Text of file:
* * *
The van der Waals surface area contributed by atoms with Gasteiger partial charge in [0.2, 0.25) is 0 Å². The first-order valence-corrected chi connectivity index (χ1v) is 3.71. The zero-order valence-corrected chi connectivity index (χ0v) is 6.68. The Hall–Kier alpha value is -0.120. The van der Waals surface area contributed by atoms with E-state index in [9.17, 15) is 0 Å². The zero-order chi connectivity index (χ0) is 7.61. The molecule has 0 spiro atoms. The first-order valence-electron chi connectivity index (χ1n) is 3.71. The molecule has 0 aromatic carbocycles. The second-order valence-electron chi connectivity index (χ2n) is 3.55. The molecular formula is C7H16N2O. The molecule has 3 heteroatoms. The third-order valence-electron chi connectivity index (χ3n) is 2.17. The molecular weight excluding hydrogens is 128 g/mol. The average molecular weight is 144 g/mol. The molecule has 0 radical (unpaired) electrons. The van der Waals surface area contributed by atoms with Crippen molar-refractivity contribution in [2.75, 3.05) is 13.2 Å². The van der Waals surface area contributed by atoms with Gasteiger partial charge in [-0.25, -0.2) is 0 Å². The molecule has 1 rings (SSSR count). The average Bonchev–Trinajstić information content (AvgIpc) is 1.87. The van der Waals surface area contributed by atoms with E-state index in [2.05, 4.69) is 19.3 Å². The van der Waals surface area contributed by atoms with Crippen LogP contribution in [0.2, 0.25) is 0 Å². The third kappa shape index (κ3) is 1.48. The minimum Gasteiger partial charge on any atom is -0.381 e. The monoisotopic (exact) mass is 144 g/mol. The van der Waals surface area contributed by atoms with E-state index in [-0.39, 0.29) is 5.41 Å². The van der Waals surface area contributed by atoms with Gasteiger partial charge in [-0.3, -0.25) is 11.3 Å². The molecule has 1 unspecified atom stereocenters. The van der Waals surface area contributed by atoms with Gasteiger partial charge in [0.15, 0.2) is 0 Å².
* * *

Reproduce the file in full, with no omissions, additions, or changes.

The van der Waals surface area contributed by atoms with Gasteiger partial charge in [0.2, 0.25) is 0 Å². The first-order valence-corrected chi connectivity index (χ1v) is 3.71. The zero-order valence-corrected chi connectivity index (χ0v) is 6.68. The Hall–Kier alpha value is -0.120. The van der Waals surface area contributed by atoms with E-state index in [9.17, 15) is 0 Å². The zero-order chi connectivity index (χ0) is 7.61. The molecule has 0 spiro atoms. The first-order valence-electron chi connectivity index (χ1n) is 3.71. The molecule has 0 aromatic carbocycles. The second-order valence-electron chi connectivity index (χ2n) is 3.55. The molecular formula is C7H16N2O. The molecule has 3 heteroatoms. The third-order valence-electron chi connectivity index (χ3n) is 2.17. The molecular weight excluding hydrogens is 128 g/mol. The average molecular weight is 144 g/mol. The molecule has 0 radical (unpaired) electrons. The van der Waals surface area contributed by atoms with Crippen molar-refractivity contribution in [2.75, 3.05) is 13.2 Å². The van der Waals surface area contributed by atoms with Gasteiger partial charge in [-0.25, -0.2) is 0 Å². The molecule has 1 rings (SSSR count). The average Bonchev–Trinajstić information content (AvgIpc) is 1.87. The van der Waals surface area contributed by atoms with E-state index in [2.05, 4.69) is 19.3 Å². The van der Waals surface area contributed by atoms with Crippen LogP contribution in [0.2, 0.25) is 0 Å². The third kappa shape index (κ3) is 1.48. The minimum Gasteiger partial charge on any atom is -0.381 e. The monoisotopic (exact) mass is 144 g/mol. The van der Waals surface area contributed by atoms with E-state index in [-0.39, 0.29) is 5.41 Å². The van der Waals surface area contributed by atoms with Gasteiger partial charge in [-0.3, -0.25) is 11.3 Å². The molecule has 1 unspecified atom stereocenters. The van der Waals surface area contributed by atoms with Gasteiger partial charge in [0.15, 0.2) is 0 Å².